Passive Crossovers/Filters – how do they work?

Some of the basics of crossovers have been covered in this article: https://speakerwizard.co.uk/loudspeaker-basics-crossovers-why-do-we-need-them/ – here we will go into a little more detail of how passive filters work, and give you the tools to design your own.

Crossovers and Filters

Lets’s start with a reminder of the basics, a crossover is a combination of high pass and low pass filters which split the signal into bands. The most basic crossover is a 2-way crossover, which splits the signal into 2 bands. Common configurations are 3-way and 4-way, which allow better matching of speakers with their appropriate operating range. 5-way active crossovers are not uncommon in large format PA systems in order to help cover as wide a frequency range as possible, as effectively as possible, to maximise various factors such as quality, dispersion, volume, as required by the design criteria. It is possible to keep splitting the audio range into smaller and smaller bands, but this can become an exercise of diminishing returns.

The Basic Building Blocks: Capacitors and Inductors

Capacitors: A Capacitor  has a high ‘resistance’ (commonly known as reactance) to low frequency signals, and a low ‘resistance’ to high frequency signals. When combined with a resistor, you get a filter circuit, as shown in the diagram below.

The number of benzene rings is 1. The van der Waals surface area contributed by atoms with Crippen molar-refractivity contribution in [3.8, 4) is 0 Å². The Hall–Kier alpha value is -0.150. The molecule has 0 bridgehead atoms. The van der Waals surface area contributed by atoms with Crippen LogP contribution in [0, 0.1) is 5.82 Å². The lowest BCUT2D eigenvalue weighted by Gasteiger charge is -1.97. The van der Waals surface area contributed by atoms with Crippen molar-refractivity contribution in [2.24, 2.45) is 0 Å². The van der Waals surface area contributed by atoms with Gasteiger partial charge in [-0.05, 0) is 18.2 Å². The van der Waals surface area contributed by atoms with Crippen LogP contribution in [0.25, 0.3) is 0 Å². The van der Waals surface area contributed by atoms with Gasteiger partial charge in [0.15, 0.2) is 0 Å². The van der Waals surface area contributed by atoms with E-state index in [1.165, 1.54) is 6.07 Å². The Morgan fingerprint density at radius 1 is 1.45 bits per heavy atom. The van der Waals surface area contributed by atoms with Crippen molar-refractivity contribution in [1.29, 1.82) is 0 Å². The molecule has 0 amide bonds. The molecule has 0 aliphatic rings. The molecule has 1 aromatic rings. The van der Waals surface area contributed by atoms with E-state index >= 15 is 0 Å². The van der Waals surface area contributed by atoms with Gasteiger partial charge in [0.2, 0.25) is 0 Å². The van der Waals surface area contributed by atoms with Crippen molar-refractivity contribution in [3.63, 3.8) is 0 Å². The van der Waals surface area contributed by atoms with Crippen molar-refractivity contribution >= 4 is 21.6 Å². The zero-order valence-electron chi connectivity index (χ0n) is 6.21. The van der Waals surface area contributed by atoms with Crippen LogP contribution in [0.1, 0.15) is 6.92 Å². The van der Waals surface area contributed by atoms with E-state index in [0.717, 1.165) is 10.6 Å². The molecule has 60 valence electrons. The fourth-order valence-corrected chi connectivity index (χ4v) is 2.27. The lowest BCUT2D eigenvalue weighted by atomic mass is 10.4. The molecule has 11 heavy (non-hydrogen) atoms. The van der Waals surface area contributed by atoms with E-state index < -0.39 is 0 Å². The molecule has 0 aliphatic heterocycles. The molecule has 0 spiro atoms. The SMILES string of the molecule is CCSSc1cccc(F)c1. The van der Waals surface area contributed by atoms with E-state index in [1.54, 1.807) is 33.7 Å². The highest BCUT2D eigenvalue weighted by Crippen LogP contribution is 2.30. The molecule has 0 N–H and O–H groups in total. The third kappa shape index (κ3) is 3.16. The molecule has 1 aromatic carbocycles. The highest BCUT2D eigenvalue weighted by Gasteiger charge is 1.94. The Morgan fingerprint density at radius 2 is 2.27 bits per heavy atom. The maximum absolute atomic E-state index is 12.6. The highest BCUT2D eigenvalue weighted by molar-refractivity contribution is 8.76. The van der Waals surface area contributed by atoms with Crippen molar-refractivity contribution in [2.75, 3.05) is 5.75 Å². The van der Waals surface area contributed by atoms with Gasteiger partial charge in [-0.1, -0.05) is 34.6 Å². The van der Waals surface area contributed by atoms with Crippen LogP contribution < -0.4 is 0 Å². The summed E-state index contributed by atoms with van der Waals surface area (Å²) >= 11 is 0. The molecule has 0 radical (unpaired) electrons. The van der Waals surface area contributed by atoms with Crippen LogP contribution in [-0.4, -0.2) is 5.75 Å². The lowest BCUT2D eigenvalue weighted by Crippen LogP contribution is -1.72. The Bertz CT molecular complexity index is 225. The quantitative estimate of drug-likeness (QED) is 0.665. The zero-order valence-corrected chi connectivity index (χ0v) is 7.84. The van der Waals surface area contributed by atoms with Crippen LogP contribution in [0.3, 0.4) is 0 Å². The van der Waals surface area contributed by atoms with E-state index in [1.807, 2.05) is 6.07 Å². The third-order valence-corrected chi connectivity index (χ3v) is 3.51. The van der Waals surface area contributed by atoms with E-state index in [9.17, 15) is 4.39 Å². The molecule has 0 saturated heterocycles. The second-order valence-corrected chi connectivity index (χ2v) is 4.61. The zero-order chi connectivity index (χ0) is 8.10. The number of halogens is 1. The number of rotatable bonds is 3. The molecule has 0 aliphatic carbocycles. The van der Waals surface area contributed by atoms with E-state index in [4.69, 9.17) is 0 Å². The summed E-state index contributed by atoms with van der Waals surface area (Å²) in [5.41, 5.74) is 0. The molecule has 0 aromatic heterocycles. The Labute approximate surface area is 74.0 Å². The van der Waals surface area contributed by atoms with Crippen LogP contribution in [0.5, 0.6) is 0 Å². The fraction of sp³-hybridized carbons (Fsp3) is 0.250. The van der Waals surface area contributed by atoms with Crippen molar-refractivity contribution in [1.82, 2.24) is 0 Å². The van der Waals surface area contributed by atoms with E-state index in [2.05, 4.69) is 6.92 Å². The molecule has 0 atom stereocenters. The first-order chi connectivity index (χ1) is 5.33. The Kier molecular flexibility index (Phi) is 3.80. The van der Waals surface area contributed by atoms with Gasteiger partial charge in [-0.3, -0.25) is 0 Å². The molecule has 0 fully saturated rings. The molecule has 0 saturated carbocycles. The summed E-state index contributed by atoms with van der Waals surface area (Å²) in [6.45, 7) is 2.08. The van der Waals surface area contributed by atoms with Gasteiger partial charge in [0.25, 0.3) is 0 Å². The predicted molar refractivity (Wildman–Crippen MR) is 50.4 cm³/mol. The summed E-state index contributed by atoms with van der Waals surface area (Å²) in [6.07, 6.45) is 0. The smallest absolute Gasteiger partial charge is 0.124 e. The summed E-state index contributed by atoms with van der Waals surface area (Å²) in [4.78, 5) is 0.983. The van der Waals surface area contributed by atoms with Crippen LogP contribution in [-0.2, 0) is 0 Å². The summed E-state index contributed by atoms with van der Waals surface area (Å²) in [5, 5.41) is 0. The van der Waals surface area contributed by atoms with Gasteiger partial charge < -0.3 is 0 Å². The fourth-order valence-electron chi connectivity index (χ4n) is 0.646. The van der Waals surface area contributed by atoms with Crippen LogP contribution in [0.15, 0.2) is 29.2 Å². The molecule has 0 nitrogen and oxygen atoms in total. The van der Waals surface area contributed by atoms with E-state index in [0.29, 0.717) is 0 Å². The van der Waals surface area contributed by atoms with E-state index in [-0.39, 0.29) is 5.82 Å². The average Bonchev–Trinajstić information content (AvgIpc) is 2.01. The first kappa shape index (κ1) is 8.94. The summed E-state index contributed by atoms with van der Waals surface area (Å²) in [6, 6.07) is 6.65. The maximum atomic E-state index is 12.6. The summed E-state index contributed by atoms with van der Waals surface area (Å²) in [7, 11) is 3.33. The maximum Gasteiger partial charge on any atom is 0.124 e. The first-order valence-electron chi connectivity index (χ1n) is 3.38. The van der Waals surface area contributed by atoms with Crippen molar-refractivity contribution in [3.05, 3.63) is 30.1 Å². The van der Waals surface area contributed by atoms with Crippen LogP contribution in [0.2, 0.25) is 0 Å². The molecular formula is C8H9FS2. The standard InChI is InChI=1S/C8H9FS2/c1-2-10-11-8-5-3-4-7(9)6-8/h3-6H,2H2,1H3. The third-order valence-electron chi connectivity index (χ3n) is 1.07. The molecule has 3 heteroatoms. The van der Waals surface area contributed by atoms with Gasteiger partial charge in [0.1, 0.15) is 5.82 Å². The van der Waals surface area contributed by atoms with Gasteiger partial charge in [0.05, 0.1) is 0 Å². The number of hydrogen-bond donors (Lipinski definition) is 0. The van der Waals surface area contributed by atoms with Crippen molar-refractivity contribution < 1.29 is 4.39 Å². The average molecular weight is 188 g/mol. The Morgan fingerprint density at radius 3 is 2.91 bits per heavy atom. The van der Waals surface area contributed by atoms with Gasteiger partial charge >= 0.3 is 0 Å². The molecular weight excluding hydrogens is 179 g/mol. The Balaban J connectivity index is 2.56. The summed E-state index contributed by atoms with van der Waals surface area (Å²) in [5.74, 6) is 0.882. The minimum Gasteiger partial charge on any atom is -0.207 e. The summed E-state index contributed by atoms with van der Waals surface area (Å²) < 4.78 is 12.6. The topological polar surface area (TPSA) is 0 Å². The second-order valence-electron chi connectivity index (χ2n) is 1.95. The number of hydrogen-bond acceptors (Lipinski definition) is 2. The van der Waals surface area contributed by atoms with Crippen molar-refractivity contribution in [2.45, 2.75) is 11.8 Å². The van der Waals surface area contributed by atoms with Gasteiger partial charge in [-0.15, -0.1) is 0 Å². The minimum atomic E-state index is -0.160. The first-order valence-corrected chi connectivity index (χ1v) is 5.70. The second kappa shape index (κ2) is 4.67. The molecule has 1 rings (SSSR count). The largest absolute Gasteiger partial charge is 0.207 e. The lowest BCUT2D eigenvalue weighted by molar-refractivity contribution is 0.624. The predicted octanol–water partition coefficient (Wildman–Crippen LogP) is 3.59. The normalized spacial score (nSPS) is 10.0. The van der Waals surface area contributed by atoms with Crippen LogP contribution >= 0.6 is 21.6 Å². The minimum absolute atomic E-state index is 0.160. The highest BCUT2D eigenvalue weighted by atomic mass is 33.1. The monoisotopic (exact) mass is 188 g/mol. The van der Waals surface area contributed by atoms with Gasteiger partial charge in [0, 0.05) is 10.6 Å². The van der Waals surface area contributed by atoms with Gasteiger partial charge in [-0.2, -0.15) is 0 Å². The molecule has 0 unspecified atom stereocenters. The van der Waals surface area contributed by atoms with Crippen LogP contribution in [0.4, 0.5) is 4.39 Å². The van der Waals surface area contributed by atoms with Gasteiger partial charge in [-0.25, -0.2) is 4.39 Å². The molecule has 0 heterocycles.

high_pass_1st_order copy

If you’ve ever looked at  a high pass filter , and taken notice of the components, you might be wondering why you don’t have a resistor, its because the resistor in the above circuit is your loudspeaker. This is something to be aware of when using passive filters, that the filter DOES NOT work independently of the loudspeaker, the loudspeaker forms part of the circuit. If you change the load resistance from 8 ohms, to 4 ohms or 16 ohms, you change how the filter circuit works.

The diagram below shows the relative magnitude of the signal at point V1 with 0dB in the diagram indicating full signal. V1 is the Voltage that will be applied to the loudspeaker (R1). The cut off frequency in the diagram is 1kHz. We use dB scale for audio purposes due to how we perceive  differences in volume of sound, a doubling or halving of magnitude is a significant enough change to be noticeable.

high_pass_plot

The filter has a cut-off frequency, commonly known as FC. Below the cut-off frequency, the capacitor has a high resistance, effectively blocking the signal. The purple line represent the magnitude of the signal that will pass through the filter. You can see that as the frequency reduces, the magnitude of the signal passing through the capacitor reduces.  The point where the purple line crosses -3dB is at  the cut off frequency, where the capacitor ‘resistance’ will be approximately equal to the resistor in the circuit.  With the capacitor and resistor being roughly equal, the system will work as a voltage divider, with approximately half the input voltage across the capacitor, and half the voltage across the resistor (loudspeaker). FC is sometimes known as the -3dB point, where -3dB indicate half magnitude.   Beyond the cut off frequency the capacitor reactance reduces, allowing higher frequency signals to pass unhindered. At these higher frequencies a ‘pure’ capacitor would have no effect on the passage of signals whatsoever, unfortunately pure capacitors are theoretical, and impossible to manufacture – any capacitor used in a filter circuit will also have a small constant resistive component and some inductance also – these contribute to distortion within the  signal, as well as power losses. Higher quality capacitors are designed to be closer to a ‘pure’ capacitor and minimise losses and distortion within the capacitor.

Calculations for 1st order High Pass Filters